Thursday, April 30, 2009

Oodles of Green...Noodles!

So, I gave you a peek of the sausage tradition in Len's family, and Len posted his latest bread recipe. Now here's some good food from my side of the family.

My mom and my sister made spinach lasagna noodles (and then later the whole dish, of course)from scratch.

There's my sis spreading the sheets of rolled-out dough:
If you like to play with your food, homemade pasta is for you. It's very hands-on. My great grandma was Italian, and she used to tell me that she could never roll her ravioli dough as thin as her mom could (isn't that always the case?). I've tried rolling pasta dough with just a rolling pin. It's much easier with a manual pasta maker, which has a knob to adjust how close together the rollers are, so you can keep feeding the dough through, rolling it thinner and thinner.
The dough is basically eggs and flour. So far, I've only used all-purpose flour, but many recipes call for semolina, and now that we have some in the house (see Len's aforementioned bread recipe), I'm going to try it to see the difference. I'll keep you posted, so to speak.
For the spinach pasta dough, Mom and Sis cooked, drained and pureed some spinach and incorporated it into the dough. Voila! Green noodles.
To cut out the individual lasagna noodles from the thin sheets, they used a special pasta cutter (think pizza wheel meets pinking shears).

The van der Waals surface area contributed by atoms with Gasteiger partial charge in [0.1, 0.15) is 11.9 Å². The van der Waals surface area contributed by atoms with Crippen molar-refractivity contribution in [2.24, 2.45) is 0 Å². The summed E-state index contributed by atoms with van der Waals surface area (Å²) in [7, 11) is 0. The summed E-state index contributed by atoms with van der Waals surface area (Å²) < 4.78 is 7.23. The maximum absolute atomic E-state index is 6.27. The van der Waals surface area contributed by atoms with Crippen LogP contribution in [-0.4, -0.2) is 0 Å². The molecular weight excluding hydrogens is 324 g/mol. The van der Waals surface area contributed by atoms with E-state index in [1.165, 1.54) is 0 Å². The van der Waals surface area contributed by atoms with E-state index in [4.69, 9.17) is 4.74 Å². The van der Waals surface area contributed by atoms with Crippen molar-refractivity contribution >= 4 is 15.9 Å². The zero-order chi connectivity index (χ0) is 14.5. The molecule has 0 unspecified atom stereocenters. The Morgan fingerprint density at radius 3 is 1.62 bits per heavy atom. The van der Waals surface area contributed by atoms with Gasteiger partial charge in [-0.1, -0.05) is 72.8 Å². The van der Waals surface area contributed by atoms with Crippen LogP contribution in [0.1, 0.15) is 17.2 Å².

The result:

Another great thing about fresh, homemade pasta is that it needs less time to boil than dried pasta. Yes, that benefit is countered by the time it takes to mix, roll and cut the dough, but those steps really are easy and don't take very long (if you make pasta a lot, you could probably do it in the time it takes a large pot of water to boil). Besides—and here's the whole point—it's fun!

Wednesday, April 29, 2009

New York City-sized ice collapses off Antarctica

Yep, you read that right. That's about 700 square miles! What's more, the ice shelf's thickness indicates that it took hundreds of years to form - much like the Larsen A ice shelf (collapsed in 1995) and the Larsen B (collapsed in 2002). You can read more/get depressed here.

...just one more sign of what we're going to be dealing with in the coming decades. Ugh, I need a hug. What really gets me - help me out here, Al Gore - is the paradox I'm finding myself in. I still pump out my fair share of CO2 driving the car, taking a shower, watching TV...and yes, even blogging (computer needs power; power comes from power plant; power plant burns fossil fuels). Granted, our carbon footprints measure closer to a sneaker than a snowshoe, but still.

I'm not really a fan of Roland Emmerich's films, but it's got me The Day After Tomorrow already here?

Tuesday, April 28, 2009

Adventures in Edible Gardening